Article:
It has been a while since I returned from the UK, but I still recall the few rainless hours that I spent in the hidden back corner of the garden, digging upthe weeds, creating beds for flowers and vegetables in the wet soil full of earthworms and smelling of foxes.
It was a very forgotten piece of garden with a bonfire spot, a shed and old flowerpots and not much else, but I was surprised to see how nice the soil was, already full of pleasant natural helpers : )
To me, it is alway great pleasure to put hands in the soil, pulling out weeds, planting the seedlings or sowing the seeds. Being literally "in touch" with nature, listening to birds chirping around me and seeing occasional squirrels chasing each other through the trees above my head is what makes me happy and charges me with energy.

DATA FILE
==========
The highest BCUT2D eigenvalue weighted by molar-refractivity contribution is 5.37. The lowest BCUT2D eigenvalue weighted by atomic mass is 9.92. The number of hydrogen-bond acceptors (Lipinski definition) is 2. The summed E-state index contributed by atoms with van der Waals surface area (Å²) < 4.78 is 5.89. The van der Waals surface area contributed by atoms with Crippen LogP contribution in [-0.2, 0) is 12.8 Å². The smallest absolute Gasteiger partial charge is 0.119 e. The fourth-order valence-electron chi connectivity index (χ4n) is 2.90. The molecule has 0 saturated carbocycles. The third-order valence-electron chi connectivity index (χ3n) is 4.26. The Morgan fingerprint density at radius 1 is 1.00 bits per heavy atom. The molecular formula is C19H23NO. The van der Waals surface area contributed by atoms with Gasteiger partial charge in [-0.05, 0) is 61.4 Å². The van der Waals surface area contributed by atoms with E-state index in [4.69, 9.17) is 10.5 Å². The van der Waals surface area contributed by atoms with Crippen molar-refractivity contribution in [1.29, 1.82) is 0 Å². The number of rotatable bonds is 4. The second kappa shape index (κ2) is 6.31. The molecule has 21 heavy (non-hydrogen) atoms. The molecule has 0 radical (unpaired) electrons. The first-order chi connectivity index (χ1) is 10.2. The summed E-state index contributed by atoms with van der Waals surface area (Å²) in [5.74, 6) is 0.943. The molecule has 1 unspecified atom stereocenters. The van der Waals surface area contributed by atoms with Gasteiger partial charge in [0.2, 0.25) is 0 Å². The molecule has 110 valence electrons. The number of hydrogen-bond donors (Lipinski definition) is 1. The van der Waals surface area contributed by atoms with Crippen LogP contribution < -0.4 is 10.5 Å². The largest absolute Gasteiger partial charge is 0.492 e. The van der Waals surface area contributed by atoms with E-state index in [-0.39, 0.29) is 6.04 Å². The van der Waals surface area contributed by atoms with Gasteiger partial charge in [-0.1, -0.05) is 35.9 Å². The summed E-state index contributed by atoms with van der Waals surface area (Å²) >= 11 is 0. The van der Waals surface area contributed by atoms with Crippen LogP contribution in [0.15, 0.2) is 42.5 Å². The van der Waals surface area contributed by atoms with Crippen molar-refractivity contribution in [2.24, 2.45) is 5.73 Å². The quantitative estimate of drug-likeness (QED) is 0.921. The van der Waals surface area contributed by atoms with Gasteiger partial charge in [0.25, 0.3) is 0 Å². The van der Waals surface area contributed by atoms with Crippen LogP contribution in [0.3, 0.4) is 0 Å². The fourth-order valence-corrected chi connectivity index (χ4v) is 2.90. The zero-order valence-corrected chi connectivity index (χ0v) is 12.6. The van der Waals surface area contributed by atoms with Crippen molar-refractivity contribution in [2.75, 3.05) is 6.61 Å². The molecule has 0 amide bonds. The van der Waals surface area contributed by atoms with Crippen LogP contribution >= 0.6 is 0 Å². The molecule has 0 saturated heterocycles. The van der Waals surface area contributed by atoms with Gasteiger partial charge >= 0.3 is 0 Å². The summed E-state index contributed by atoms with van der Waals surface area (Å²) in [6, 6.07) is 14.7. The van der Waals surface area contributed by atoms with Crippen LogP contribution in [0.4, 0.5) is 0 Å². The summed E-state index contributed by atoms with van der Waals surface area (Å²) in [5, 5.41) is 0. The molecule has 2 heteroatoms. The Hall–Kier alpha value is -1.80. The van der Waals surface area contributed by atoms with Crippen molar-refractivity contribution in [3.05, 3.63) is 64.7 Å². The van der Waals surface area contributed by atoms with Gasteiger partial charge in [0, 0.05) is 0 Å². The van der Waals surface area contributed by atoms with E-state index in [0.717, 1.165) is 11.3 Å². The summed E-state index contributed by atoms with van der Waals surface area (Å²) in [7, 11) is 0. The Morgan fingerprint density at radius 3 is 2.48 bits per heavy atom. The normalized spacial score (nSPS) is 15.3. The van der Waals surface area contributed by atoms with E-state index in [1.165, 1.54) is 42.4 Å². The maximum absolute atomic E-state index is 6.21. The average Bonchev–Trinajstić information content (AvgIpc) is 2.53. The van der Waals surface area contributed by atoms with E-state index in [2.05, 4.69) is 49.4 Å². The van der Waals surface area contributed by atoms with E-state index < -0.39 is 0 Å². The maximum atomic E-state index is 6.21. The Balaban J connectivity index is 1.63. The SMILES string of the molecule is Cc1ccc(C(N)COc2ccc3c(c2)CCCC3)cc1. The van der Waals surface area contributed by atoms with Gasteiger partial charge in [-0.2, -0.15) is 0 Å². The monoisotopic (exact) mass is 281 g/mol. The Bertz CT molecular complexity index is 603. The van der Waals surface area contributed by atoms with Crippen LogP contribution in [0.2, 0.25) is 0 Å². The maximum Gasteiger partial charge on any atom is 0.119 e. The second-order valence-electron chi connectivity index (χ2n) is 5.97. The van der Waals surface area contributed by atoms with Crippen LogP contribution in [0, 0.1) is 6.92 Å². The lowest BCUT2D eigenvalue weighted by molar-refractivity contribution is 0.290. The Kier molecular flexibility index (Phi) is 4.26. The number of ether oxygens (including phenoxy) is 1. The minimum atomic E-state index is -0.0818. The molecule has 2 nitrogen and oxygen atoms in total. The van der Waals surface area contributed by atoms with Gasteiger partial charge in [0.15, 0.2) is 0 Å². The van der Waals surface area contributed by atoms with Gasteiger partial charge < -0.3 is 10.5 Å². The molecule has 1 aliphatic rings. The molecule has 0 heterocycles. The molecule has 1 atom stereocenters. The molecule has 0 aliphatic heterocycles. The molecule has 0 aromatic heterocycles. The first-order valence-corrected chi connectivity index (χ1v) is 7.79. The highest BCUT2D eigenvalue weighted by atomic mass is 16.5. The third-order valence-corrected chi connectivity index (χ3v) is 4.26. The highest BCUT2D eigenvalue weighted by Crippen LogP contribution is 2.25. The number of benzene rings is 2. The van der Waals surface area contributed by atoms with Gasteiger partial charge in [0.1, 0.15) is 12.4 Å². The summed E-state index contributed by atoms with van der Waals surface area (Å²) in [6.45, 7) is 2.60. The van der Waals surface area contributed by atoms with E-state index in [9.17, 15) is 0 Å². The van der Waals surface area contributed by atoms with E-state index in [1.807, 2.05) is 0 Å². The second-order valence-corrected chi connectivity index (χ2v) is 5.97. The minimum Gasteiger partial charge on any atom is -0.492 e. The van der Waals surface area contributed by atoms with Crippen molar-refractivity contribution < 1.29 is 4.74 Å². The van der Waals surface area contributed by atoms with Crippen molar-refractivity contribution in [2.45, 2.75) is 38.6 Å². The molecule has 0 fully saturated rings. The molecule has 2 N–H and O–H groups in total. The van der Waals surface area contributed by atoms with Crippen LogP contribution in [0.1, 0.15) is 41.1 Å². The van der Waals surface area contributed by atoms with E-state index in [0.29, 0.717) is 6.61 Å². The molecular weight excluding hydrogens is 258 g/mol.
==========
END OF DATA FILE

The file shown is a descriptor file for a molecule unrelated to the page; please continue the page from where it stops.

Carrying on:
The rhubarb crown I planted is marked and guarded by sticks, while the compost bin is guarded by a forgotten little hippo sculpture. I love the hippo :)
And of course, there are many snails and other creatures in a wet English garden like this. And even the shells of those that have already passed become shelters for younger ones of the same species. Nature is just full of little surprises like this.
Speaking of surprises, I also discovered a lot of forgotten bulb plants that were bought in flowerpots, then left to flower, then put away into the back garden and then... forgotten. Now in spring they started sprouting again, so I dug them all out and carefuly repotted them into five different pots and put onto the terrace to see what will become of them. I enjoyed this job. While some were clearly daffodills, I was unable to identify others, so they still remain mystery plants, until they flower and we will finally know what they are.
To be honest, I have completely forgotten about them, until I received an email with the photgraph above. Now we certainly know that at least some of the bulbs are Muscari sp.(also called grape hyacinth). I find the strong blue colours of the flowers very unusual among spring bulb plants, so I really hope there are more of these and I cannot wait to see more photographs of them soon :)